Saturday, May 17, 2008

Nuala O’Faolain, 68, Irish Memoirist, Is Dead

Here's another death to report....aren't we cheerful today??? Nuala O’Faolain, 68, Irish Memoirist, Is Dead Nuala O’Faolain, an Irish journalist who mined a rich vein of longing and childhood suffering in two midlife memoirs and an acclaimed first novel, “My Dream of You,” died on Friday night in Dublin. She was 68 and lived in Barrtra, County Clare, Ireland, and Manhattan.

Often seen as a feminine (and feminist) counterpart to Frank McCourt’s “Angela’s Ashes,” Ms. O’Faolain’s first memoir, “Are You Somebody?,” created a sensation on its publication in Ireland in 1996. Her unblinking, unsentimental description of Irish life in the 1940s and ’50s, and her loveless, impoverished home, where she grew up the second of nine children, struck a chord with Irish readers and went on to sell well in Britain and the United States.

Nuala O’Faolain (pronounced oh-FWAY-lawn) grew up in the countryside near Dublin in shabbily bohemian circumstances. Her father, who wrote a newspaper society column under the pen name Terry O’Sullivan, spent his nights on the town in Dublin. “He was a dapper, clever, reticent man and he treated the family as if he had met them at a cocktail party,” Ms. O’Faolain wrote. Her mother, a voracious reader and a romantic who never wanted children, sank into despair and alcoholism, to which her mostly absent husband turned a blind eye.

Two of her brothers eventually died of alcoholism. She is survived by six brothers and sisters, Grainne O’Broin, Deirdre Brady and Terry O’Faolain, all of Dublin; Noreen, of London; Marian, of Westport, Ireland; and Niamh, of Tarbert, Ireland. She is also survived by her partner, John Low-Beer of Brooklyn, N.Y.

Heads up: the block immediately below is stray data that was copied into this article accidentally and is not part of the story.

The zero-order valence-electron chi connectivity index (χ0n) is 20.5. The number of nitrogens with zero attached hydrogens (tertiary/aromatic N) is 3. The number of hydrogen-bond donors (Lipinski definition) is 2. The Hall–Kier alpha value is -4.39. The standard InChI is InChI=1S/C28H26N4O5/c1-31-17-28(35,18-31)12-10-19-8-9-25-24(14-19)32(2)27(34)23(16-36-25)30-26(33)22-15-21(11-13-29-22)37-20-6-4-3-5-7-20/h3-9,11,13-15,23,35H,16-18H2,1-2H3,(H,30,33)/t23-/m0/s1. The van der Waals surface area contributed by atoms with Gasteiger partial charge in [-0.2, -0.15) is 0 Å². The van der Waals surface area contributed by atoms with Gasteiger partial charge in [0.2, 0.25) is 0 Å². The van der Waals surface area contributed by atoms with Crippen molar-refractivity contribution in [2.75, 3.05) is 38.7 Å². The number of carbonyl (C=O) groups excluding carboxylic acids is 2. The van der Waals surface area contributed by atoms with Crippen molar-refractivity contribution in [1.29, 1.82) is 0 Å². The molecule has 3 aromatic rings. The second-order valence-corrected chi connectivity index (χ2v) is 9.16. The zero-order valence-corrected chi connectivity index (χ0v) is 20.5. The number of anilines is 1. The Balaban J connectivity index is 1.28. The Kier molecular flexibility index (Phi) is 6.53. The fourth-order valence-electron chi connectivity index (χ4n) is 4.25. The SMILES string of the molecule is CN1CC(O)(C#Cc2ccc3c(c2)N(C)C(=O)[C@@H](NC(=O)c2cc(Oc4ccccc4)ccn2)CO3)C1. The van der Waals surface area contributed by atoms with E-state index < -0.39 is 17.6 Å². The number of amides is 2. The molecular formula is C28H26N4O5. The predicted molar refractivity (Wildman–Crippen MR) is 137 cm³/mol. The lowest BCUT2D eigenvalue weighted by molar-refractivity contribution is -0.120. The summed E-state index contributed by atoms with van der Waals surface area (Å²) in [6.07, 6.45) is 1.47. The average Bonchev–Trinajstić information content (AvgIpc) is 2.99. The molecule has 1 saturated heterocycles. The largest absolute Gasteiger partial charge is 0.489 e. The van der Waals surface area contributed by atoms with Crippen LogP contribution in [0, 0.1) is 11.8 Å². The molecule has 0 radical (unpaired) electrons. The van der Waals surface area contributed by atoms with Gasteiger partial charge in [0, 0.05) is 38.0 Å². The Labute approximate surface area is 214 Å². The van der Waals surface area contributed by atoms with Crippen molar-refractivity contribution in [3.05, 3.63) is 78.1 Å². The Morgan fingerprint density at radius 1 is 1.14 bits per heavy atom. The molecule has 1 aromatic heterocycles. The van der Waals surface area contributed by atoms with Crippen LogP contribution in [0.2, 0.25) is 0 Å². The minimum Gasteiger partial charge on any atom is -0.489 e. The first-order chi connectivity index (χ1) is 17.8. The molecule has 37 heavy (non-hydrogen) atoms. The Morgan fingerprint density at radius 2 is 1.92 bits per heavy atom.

Ms. O’Faolain inherited her mother’s hunger for love and her father’s flair for journalism. After attending a convent school in the north of Ireland — she had been expelled from her first school for sneaking off to dances to meet boys — she studied English at University College, Dublin, and medieval English literature at the University of Hull before earning a postgraduate degree in English from Oxford.
She then returned to University College as a lecturer in the English department. “I had no sense of being at the start of a career,” she later wrote. “My aim in life was something to do with loving and being loved.”

Shortly before her death, Ms. O’Faolain gave a spirited, tearful interview on Ireland’s most popular radio program in which she reflected on life, love and her impending death. “I thought there would be me and the world, but the world turned its back on me,” she said. “The world said to me, ‘That’s enough of you now, and what’s more, we’re not going to give you any little treats at the end.’ ”

1 comment:

nellmc said...

I am a feminist campaigner. Civil rights never encompassed the rights of women. that is one of the few things i taught the brilliant Nuala after i met her in 1980. She then made her award winning tv documentary , Plain Tales, on the hidden lives of women of her generation.
nell mc cafferty